But there is no other story that will fill the God-shaped hole in our lives. God is the One who can give deep meaning to our lives, and gives it in God’s own time, when we are ready, in God’s eyes, to carry out the mission God has planned for us. If we believe this, then we need to live through our intermission times as the first disciples lived through theirs.
When nothing much seemed to be happening, and they couldn’t see where the future would lead them, they remained focused on the drama of God’s salvation story, and worshipped God with great joy. They were centered in God’s gracious, powerful promises as they worshipped joyfully.
In his book, God’s Politics, Jim Wallis talks about “The Critical Choice: Hope Versus Cynicism.”
Wallis says that one of the big struggles of our times is the fundamental choice between cynicism and hope. The prophets always begin in judgment, in a social critique of the status quo, but they end in hope—that these realities can and will be changed. This choice between cynicism and hope is ultimately a spiritual choice—one that can have enormous political consequences. Wallis argues for a better religion-- a prophetic faith—the religion of Jesus and the prophets.
According to Wallis, the difference between the cynics and the saints is the presence, power, and possibility of hope. And that is indeed a spiritual and religious issue. More than just a moral issue, hope is a spiritual and even a religious choice.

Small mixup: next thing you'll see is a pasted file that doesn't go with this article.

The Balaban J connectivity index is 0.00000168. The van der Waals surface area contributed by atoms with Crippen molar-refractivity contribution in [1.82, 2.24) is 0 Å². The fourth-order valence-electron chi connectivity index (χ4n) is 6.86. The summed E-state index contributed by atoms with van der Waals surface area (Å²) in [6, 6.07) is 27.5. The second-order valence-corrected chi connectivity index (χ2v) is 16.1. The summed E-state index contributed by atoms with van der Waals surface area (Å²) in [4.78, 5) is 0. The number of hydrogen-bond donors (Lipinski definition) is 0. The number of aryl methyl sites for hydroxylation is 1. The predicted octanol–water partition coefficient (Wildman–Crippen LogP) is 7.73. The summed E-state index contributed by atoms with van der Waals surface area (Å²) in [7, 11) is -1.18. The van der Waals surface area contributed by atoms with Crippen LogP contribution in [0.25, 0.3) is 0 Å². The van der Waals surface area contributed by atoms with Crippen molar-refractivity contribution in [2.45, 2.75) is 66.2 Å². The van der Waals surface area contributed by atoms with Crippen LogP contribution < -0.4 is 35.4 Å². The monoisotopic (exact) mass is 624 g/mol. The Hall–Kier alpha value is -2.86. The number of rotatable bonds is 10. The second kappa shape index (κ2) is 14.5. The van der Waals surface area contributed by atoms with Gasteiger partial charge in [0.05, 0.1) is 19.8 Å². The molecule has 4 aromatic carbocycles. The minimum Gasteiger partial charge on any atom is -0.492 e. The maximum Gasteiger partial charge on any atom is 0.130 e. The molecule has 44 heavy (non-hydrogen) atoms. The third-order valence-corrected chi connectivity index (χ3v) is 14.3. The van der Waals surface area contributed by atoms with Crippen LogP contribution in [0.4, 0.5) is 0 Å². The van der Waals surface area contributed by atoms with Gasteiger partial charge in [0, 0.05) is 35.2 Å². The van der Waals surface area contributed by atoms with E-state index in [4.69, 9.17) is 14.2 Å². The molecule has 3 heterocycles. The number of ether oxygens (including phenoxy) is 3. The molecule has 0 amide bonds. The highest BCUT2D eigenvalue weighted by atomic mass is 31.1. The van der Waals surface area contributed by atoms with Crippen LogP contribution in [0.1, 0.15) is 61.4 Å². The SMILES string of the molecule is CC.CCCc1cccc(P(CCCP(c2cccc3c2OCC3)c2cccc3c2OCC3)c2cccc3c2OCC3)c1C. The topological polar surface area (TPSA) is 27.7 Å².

I agree with Jim Wallis when he says that hope is not a feeling. It is a decision. And the decision for hope is based on what you believe at the deepest levels—what your most basic convictions about the world and what the future holds-- all based on your faith.
We can choose hope, not as a naive wish-- but as a choice, with your eyes wide open to the reality of the world. I believe this hope is grounded in faith…and nurtured in our worship life.
The Civil Rights movement in the United States grew out of the African-American church… and then others joined in—people who chose to hope.
During the days of Apartheid in South Africa, Archbishop Desmond Tutu used to say, “We are prisoners of hope.”
I know I’ve shared this story with you before, but it’s powerful.
During Apartheid, the South African Security Police broke into the Cathedral of St. George’s during Tutu’s sermon at an ecumenical service. Tutu stopped preaching and just looked at the intruders as they lined the walls of the cathedral, wielding writing pads and tape recorders to record whatever he said and thereby threatening him with consequences for any bold prophetic utterances.